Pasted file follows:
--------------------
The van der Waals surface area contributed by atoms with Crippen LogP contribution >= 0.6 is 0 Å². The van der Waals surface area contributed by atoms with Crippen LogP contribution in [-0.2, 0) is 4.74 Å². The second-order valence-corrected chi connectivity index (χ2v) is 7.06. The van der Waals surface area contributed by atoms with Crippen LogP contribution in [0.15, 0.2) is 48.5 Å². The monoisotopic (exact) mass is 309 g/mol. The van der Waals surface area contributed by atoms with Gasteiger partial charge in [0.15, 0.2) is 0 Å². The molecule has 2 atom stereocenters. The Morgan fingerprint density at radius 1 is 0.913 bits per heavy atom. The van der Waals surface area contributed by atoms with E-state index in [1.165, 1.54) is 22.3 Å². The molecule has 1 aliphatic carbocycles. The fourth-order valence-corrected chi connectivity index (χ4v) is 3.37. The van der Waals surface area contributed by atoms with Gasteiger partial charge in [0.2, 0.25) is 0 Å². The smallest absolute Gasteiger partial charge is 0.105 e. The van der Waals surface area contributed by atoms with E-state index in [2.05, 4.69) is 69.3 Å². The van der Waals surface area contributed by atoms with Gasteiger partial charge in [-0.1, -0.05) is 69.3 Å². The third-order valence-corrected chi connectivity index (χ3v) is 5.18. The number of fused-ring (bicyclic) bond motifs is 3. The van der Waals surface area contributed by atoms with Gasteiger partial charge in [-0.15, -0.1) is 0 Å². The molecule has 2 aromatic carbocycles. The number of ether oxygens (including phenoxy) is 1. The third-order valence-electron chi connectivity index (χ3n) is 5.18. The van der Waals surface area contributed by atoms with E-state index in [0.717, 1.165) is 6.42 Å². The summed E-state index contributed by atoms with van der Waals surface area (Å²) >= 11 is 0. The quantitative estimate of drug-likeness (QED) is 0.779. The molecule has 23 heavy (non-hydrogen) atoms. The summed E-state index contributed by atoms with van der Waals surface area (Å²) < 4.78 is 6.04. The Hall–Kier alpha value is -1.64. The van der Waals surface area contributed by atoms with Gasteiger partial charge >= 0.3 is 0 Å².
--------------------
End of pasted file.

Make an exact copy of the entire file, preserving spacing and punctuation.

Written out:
The van der Waals surface area contributed by atoms with Crippen LogP contribution >= 0.6 is 0 Å². The van der Waals surface area contributed by atoms with Crippen LogP contribution in [-0.2, 0) is 4.74 Å². The second-order valence-corrected chi connectivity index (χ2v) is 7.06. The van der Waals surface area contributed by atoms with Crippen LogP contribution in [0.15, 0.2) is 48.5 Å². The monoisotopic (exact) mass is 309 g/mol. The van der Waals surface area contributed by atoms with Gasteiger partial charge in [0.15, 0.2) is 0 Å². The molecule has 2 atom stereocenters. The Morgan fingerprint density at radius 1 is 0.913 bits per heavy atom. The van der Waals surface area contributed by atoms with E-state index in [1.165, 1.54) is 22.3 Å². The molecule has 1 aliphatic carbocycles. The fourth-order valence-corrected chi connectivity index (χ4v) is 3.37. The van der Waals surface area contributed by atoms with Gasteiger partial charge in [0.2, 0.25) is 0 Å². The smallest absolute Gasteiger partial charge is 0.105 e. The van der Waals surface area contributed by atoms with E-state index in [2.05, 4.69) is 69.3 Å². The van der Waals surface area contributed by atoms with Gasteiger partial charge in [-0.1, -0.05) is 69.3 Å². The third-order valence-corrected chi connectivity index (χ3v) is 5.18. The number of fused-ring (bicyclic) bond motifs is 3. The van der Waals surface area contributed by atoms with Gasteiger partial charge in [-0.15, -0.1) is 0 Å². The molecule has 2 aromatic carbocycles. The number of ether oxygens (including phenoxy) is 1. The third-order valence-electron chi connectivity index (χ3n) is 5.18. The van der Waals surface area contributed by atoms with E-state index in [0.717, 1.165) is 6.42 Å². The summed E-state index contributed by atoms with van der Waals surface area (Å²) >= 11 is 0. The quantitative estimate of drug-likeness (QED) is 0.779. The molecule has 23 heavy (non-hydrogen) atoms. The summed E-state index contributed by atoms with van der Waals surface area (Å²) < 4.78 is 6.04. The Hall–Kier alpha value is -1.64. The van der Waals surface area contributed by atoms with Gasteiger partial charge >= 0.3 is 0 Å².